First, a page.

Jan 18, 2010

MLK Day in the Nosurf Household

Every year since I became an adult, I have found myself celebrating this holiday by taking time out of my day to watch this speech. I try to get my family to watch it, too, but they still have pretty short attention spans.

Loli asked me what it was, yesterday. And I explained to her that we celebrate Martin Luther King day because he was a man who did a lot to further the Civil Rights movement. I then explained to her what the civil rights movement was, in a few simple sentences.

I know that this is something we'll talk more about, as our children grow older and more able to comprehend the world around them. Today, in the wake of this post on FMH (great post, by the way, go read it if you have a minute), I was thinking to myself, what do I do to help my children understand prejudice, racial differences, and what it means to be who they are?

We deal with this on an almost weekly basis, just on a 2-8 year old level. Two of my children are Ethiopian-American (and they really are…. they have passports from both countries) and three are caucasian (or as I like to say, Swedish-English-Scottish-Portugese-American, though none of them have swedish, english, scottish, or portugese passports.)

So far, what that has meant to us was discussing color.

Why am I brown? Because you’re Ethiopian, and most people in Ethiopia are brown. There are brown people born in America, too, and other countries.

When I grow up, will I be a pink mama like you or a brown mama? You’ll be a beautiful brown mama. Will Loli and Jaws be pink mamas? Yes.

Look, I have pink on my fingernails and on my lips. That’s right, you do!

(And from one of my bio kids) mom, look at this brown spot on my skin. Will I turn brown? Probably not, you’ll probably stay pretty much pink your whole life.

I know this will continue and become more in-depth and serious as they grow up… I’ll have to teach them about why people are sometimes treated differently and how to deal with those situations. As I figure out how to discuss and help my children understand these things, I realize that I am more than a little bit grateful to have a very good reason to do so. Having both black and white children will make it important to address this in my home. I'm not sure I would be addressing it at all (would I think of it? Would it be too akward and abrupt to bring up? Would I feel like it was introducing uneccessary "ugliness" into my childrens' world to be bringing up things like slavery, race-related discrimination and some of the other things that have happened all over the world) if it weren't for the fact that we already have an ongoing discussion... our discussion of this subject will never really stop.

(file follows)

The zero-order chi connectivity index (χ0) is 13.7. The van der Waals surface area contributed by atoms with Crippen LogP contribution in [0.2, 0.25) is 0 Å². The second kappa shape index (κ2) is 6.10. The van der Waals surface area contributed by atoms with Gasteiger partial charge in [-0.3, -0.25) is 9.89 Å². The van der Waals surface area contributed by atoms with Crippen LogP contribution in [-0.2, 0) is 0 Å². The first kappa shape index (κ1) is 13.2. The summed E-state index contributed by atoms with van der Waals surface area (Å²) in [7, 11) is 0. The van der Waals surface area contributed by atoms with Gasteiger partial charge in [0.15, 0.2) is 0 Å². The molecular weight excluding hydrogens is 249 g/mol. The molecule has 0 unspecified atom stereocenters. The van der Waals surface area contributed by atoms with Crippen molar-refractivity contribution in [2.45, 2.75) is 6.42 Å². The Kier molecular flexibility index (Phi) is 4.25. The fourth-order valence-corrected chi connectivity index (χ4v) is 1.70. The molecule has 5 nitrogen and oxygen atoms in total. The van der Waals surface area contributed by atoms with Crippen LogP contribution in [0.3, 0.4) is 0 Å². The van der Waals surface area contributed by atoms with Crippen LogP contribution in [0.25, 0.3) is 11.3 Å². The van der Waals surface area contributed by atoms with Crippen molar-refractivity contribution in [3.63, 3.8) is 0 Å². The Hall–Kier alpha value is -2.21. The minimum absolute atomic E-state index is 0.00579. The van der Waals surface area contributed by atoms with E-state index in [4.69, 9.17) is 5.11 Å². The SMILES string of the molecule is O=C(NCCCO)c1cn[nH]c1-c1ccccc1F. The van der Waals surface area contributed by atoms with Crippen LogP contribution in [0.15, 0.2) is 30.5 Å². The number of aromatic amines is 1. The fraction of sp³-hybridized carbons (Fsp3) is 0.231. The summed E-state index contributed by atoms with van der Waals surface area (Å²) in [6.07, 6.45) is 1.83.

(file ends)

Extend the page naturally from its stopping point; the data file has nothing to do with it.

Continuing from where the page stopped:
According to the article cited in the above link to the post on FMH, the worst thing a parent can do is not discuss race. Children automatically form prejudices and ideas of "good" and "evil," "like me" and "not like me" based on obvious physical differences... whether those differences are related to gender, color, or even a group that some adult puts them into. And so to *not* be talking about these things leaves it up to our children to assume what they will. And often what they assume is not something we'd want them to assume.

The post above compares discusssions of race to discussions of sex... kids feel the akwardness of the "not talking about it" and assume it's a taboo subject. And so they don't ask questions, they get embarrassed the one or two times their parents bring it up, and they find out their information from peers and books they read and what they see on the TV screen.

I'm grateful that I've been given a situation where it isn't possible to ignore race, or to not discuss it... because I think, in a different situation, I might have avoided such discussions. It feels uncomfortable, unecessary, difficult... until you talk to kids themselves and realize that it's not that big a deal, if you just talk about it, tell them the truth... listen to them and respond to their real concerns.

Anyway, today's a great day to be thinking about these things, and I'm glad we have this holiday as a reminder and a way to start these important conversations.


michele said...

As usual, what a great post! I really admire what you're doing with your family and the things that are important to you guys.

In Atlanta MLK day is HUGE (he was born here), and John and I attended the yearly service given in his honor yesterday. It was amazing to see thousands of people gathered to honor Martin Luther King, Jr. and how important his influence has been in America and around the world. (And to hear Cornel West give an amazing speech!)

It wasn't until I moved to the south that I even became aware of racial issues! Before, I never had the opportunity to be or not to be racist because my contact with people not of my own race was so limited. And just like you said, no one really talked about it at school, or anywhere. Once I moved down here I finally started to understand racial differences and equalities by having constant daily exposure to them.

So I'm glad that you are addressing the issue in your own family. That's the best way to do it!!

Camilla said...

Very interesting subject- not something I realized was a potentially blind spot for me. Just like you and FMH stated, it would be easy to just assume kids can figure this sensitive subject out all by themselves. Definitely requires some further thought on my part.

Putz said...

you had better not let rush limbaugh ha ha see this post..he thinks the people in haiti brought the current crisis on them selfs , i wonder what he would think of kids with oooooh brown patches of skin???????let me know {i guess after the birth} when all of youses get sealed together,, i want in

Putz said...

if there is room

NoSurfGirl said...


there might be room. But I'd have to know you're a real person forsure first...